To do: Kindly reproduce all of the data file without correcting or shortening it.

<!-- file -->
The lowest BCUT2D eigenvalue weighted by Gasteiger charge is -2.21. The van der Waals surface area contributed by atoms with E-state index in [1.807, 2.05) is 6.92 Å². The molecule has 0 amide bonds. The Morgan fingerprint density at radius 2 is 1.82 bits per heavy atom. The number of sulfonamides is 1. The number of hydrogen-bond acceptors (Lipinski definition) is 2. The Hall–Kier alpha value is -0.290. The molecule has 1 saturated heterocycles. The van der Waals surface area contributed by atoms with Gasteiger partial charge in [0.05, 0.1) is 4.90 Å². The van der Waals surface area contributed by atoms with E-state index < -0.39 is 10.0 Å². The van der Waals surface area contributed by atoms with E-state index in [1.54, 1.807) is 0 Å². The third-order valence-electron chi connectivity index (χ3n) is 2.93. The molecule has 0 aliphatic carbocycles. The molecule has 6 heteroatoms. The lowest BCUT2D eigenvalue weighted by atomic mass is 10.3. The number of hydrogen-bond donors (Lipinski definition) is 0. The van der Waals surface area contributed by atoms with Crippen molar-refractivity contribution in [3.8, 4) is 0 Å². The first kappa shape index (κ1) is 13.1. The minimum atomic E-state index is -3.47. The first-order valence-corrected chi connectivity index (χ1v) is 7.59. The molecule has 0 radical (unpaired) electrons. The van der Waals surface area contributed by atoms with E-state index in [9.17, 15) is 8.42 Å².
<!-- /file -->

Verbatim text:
The lowest BCUT2D eigenvalue weighted by Gasteiger charge is -2.21. The van der Waals surface area contributed by atoms with E-state index in [1.807, 2.05) is 6.92 Å². The molecule has 0 amide bonds. The Morgan fingerprint density at radius 2 is 1.82 bits per heavy atom. The number of sulfonamides is 1. The number of hydrogen-bond acceptors (Lipinski definition) is 2. The Hall–Kier alpha value is -0.290. The molecule has 1 saturated heterocycles. The van der Waals surface area contributed by atoms with Gasteiger partial charge in [0.05, 0.1) is 4.90 Å². The van der Waals surface area contributed by atoms with E-state index < -0.39 is 10.0 Å². The van der Waals surface area contributed by atoms with E-state index in [1.54, 1.807) is 0 Å². The third-order valence-electron chi connectivity index (χ3n) is 2.93. The molecule has 0 aliphatic carbocycles. The molecule has 6 heteroatoms. The lowest BCUT2D eigenvalue weighted by atomic mass is 10.3. The number of hydrogen-bond donors (Lipinski definition) is 0. The van der Waals surface area contributed by atoms with Crippen molar-refractivity contribution in [3.8, 4) is 0 Å². The first kappa shape index (κ1) is 13.1. The minimum atomic E-state index is -3.47. The first-order valence-corrected chi connectivity index (χ1v) is 7.59. The molecule has 0 radical (unpaired) electrons. The van der Waals surface area contributed by atoms with E-state index in [9.17, 15) is 8.42 Å².